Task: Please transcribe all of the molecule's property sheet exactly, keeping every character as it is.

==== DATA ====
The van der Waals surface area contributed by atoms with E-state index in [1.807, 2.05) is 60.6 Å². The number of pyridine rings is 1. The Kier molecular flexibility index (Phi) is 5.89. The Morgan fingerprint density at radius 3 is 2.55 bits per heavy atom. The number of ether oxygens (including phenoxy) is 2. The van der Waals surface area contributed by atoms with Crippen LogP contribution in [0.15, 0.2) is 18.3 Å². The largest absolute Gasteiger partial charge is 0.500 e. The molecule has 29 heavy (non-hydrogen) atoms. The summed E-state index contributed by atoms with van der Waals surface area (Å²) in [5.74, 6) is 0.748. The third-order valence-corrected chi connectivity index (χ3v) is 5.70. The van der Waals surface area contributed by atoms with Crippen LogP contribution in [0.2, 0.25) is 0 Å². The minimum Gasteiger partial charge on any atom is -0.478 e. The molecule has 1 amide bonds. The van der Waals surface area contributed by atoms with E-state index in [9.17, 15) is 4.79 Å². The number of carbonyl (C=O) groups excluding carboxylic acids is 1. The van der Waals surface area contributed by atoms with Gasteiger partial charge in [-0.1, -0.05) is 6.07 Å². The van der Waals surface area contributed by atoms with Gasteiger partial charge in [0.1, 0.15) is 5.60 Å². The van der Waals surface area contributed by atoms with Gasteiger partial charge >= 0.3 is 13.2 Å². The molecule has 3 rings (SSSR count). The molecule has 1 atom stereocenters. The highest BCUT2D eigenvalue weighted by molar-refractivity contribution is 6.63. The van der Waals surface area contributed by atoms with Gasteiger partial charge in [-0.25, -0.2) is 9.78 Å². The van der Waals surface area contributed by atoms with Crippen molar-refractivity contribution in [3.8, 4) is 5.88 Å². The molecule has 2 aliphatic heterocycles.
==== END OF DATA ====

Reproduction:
The van der Waals surface area contributed by atoms with E-state index in [1.807, 2.05) is 60.6 Å². The number of pyridine rings is 1. The Kier molecular flexibility index (Phi) is 5.89. The Morgan fingerprint density at radius 3 is 2.55 bits per heavy atom. The number of ether oxygens (including phenoxy) is 2. The van der Waals surface area contributed by atoms with Crippen LogP contribution in [0.15, 0.2) is 18.3 Å². The largest absolute Gasteiger partial charge is 0.500 e. The molecule has 29 heavy (non-hydrogen) atoms. The summed E-state index contributed by atoms with van der Waals surface area (Å²) in [5.74, 6) is 0.748. The third-order valence-corrected chi connectivity index (χ3v) is 5.70. The van der Waals surface area contributed by atoms with Crippen LogP contribution in [0.2, 0.25) is 0 Å². The minimum Gasteiger partial charge on any atom is -0.478 e. The molecule has 1 amide bonds. The van der Waals surface area contributed by atoms with E-state index in [9.17, 15) is 4.79 Å². The number of carbonyl (C=O) groups excluding carboxylic acids is 1. The van der Waals surface area contributed by atoms with Gasteiger partial charge in [-0.1, -0.05) is 6.07 Å². The van der Waals surface area contributed by atoms with Gasteiger partial charge in [0.1, 0.15) is 5.60 Å². The van der Waals surface area contributed by atoms with Gasteiger partial charge >= 0.3 is 13.2 Å². The molecule has 3 rings (SSSR count). The molecule has 1 atom stereocenters. The highest BCUT2D eigenvalue weighted by molar-refractivity contribution is 6.63. The van der Waals surface area contributed by atoms with Gasteiger partial charge in [-0.25, -0.2) is 9.78 Å². The van der Waals surface area contributed by atoms with Crippen molar-refractivity contribution in [3.8, 4) is 5.88 Å². The molecule has 2 aliphatic heterocycles.